• All EVs were reduced to zero.
  • Character Interaction could still be performed with normal EVs, *if* the diminished Character can establish clear communication despite their size.
  • The effects cannot be resisted. But it’s possible it would have faded over time.
  • The Thunderbolt had little problem with Neutralising it, so the effect might have something like 9 or 10 APs for Neutralization purposes.

Likewise, the “Forest Malone” “dream machine” could be treated as Hypnosis with Sharpness and other complicated fiddly bits. But in practice :

  • It’ll make anybody mad, even if they got enormous Mental Attributes like Alan Scott does. Though it’s important to note that the victims willingly subjected themselves to the effect.
  • Madness won’t occur if you can come up with a good rationale for it not to. Such as Johnny Thunder being a simple, unimaginative, self-centred man.
  • The victim will be identifying themselves as some object or concept such as a thermometer, a star system or a laughing stock.
  • Here again the Thunderbolt had little issue with Neutralising the effect. There’s also an implication that a minor electroshock would have dispelled the effect.

Brainventions (part #2)

The “metal projector” is the ISW invention that is clearly credited to him. Matter Manipulation: 09, limited to creating permanent steel cages, is a simple if spectacularly points-inefficient to handle it.

BW also likely played a key role in the “mirage thrower” tech, since it’s illusions stuff. It can film a scene, then the projector (which looks like five-metres tall searchlight) can project that scene over several square miles.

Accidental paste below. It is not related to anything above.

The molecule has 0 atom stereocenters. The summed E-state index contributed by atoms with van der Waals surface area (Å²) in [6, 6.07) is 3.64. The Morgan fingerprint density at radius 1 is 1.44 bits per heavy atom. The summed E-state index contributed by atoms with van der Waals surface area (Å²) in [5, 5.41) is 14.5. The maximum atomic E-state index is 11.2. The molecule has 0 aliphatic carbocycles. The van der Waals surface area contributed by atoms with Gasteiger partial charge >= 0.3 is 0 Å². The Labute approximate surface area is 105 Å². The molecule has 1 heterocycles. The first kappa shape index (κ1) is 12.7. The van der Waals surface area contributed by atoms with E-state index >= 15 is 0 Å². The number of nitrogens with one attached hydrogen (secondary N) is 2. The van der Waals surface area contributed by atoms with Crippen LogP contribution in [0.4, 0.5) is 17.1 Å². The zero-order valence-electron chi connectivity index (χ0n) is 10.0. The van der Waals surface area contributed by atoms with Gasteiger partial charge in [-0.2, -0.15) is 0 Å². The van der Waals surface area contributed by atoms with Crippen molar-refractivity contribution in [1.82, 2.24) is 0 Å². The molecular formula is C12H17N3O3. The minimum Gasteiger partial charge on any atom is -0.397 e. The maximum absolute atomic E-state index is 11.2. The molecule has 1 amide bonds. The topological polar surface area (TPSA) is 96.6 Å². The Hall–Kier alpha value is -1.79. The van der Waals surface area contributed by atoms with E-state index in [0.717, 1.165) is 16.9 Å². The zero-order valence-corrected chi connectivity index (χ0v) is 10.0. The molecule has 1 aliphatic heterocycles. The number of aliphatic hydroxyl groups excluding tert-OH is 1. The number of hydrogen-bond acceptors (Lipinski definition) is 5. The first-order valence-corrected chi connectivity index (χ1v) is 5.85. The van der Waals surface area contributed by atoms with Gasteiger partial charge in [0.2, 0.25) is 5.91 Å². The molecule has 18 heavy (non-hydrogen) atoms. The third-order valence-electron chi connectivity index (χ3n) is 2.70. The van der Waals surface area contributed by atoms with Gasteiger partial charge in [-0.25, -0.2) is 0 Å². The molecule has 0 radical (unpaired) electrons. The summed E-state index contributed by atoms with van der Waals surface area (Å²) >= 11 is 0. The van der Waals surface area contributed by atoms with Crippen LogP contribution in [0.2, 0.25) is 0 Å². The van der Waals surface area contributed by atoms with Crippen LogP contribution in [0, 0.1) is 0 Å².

The illusions seem fully immersive. Sherman tank crews thought they were driving along a dusty mountain road when they were actually atop a frozen lake. The illusion only broke, very locally, when the ice gave way under one tank.

The cunning BW also used the thrower to project an illusion of a nearby town in the next valley, then switch it off. He claimed that he had just had utterly disintegrated the town.

Design notes

Obvs the stats differ from those in Mayfair’s World at War. These were focused on his material published during the 1970s and 1980s, whereas here we’re all about the earliest, 1940s material.

Still, I used those as a starting point, for coherence’s sake. But within the WORG design paradigm – e.g., his numbers reflect the Actions he conducts in the stories, rather than the niche he’s meant to occupy.

It’s all PR, man

Is the whole Power Reserve thing overengineered ? Yep.

You could easily consider that he just switched his M.O. from animations to being Sivana Lite, no further explanation needed. So he’d have both sets of abilities, and just happen to use one, the end.

The modelling here instead provides a framework where it makes sense for him to have switched his M.O.. Because I like it when things make sense.

It also could be used if you want a 1940s Brain Wave who pivots a third, or fourth time toward another set of abilities. Say, telepathy or something. Within this context it’s OK, BW’s thing is to focus his mutant brain into special applications.

The main point of such a pivot is to prevent the Brain Wave from being turned into Sivana Lite. They look almost identical and do basically the same things, which just drained away everything that was interesting about BW.

Having him pivot back to mental powers restores some originality.

All in the mind

There’s a panel where the Atom accidentally passes through two Air Animations. They appeared right in front of him and he didn’t have time to register their presence, so his mind couldn’t consider them as material.

I’m treating that as an edge case for mental illusions in general, rather than something to cover with specific game notation. It presumably was a GM’s call, with the Atom not quite getting a roll to disbelieve. But rather a roll not to have time to believe.

Strong enough

I suspect that BW actually has a STR of 01. Especially in his 1947 appearance where he’s drawn even smaller.

But as discussed in the human STR article, there’s a reluctance to go that low unless a 02 just wouldn’t work. So let’s play it conservatively with a 02.

Writeups.org writer avatar Sébastien Andrivet

By Sébastien Andrivet.

Source of Character: 1940s All-Star Comics (All-American).

Helper(s): Darci.

Writeup completed on the 9th of August, 2022.